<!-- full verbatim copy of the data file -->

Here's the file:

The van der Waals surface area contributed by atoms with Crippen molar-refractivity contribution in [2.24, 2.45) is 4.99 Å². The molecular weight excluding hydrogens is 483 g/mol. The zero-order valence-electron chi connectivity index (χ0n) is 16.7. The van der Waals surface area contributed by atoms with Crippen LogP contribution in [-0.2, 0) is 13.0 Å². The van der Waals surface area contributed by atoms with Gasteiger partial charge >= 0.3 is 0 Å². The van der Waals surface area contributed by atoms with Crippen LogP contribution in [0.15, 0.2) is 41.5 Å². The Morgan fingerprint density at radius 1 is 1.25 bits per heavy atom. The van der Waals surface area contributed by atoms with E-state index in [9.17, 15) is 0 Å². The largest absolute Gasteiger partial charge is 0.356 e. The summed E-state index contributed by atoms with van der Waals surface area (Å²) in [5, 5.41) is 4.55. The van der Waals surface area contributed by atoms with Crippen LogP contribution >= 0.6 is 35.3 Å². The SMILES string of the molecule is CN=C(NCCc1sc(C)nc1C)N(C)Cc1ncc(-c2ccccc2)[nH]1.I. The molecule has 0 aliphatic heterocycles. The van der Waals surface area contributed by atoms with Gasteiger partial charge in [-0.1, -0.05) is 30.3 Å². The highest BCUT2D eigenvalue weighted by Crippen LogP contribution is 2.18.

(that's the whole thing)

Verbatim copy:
The van der Waals surface area contributed by atoms with Crippen molar-refractivity contribution in [2.24, 2.45) is 4.99 Å². The molecular weight excluding hydrogens is 483 g/mol. The zero-order valence-electron chi connectivity index (χ0n) is 16.7. The van der Waals surface area contributed by atoms with Crippen LogP contribution in [-0.2, 0) is 13.0 Å². The van der Waals surface area contributed by atoms with Gasteiger partial charge >= 0.3 is 0 Å². The van der Waals surface area contributed by atoms with Crippen LogP contribution in [0.15, 0.2) is 41.5 Å². The Morgan fingerprint density at radius 1 is 1.25 bits per heavy atom. The van der Waals surface area contributed by atoms with E-state index in [9.17, 15) is 0 Å². The largest absolute Gasteiger partial charge is 0.356 e. The summed E-state index contributed by atoms with van der Waals surface area (Å²) in [5, 5.41) is 4.55. The van der Waals surface area contributed by atoms with Crippen LogP contribution >= 0.6 is 35.3 Å². The SMILES string of the molecule is CN=C(NCCc1sc(C)nc1C)N(C)Cc1ncc(-c2ccccc2)[nH]1.I. The molecule has 0 aliphatic heterocycles. The van der Waals surface area contributed by atoms with Gasteiger partial charge in [-0.1, -0.05) is 30.3 Å². The highest BCUT2D eigenvalue weighted by Crippen LogP contribution is 2.18.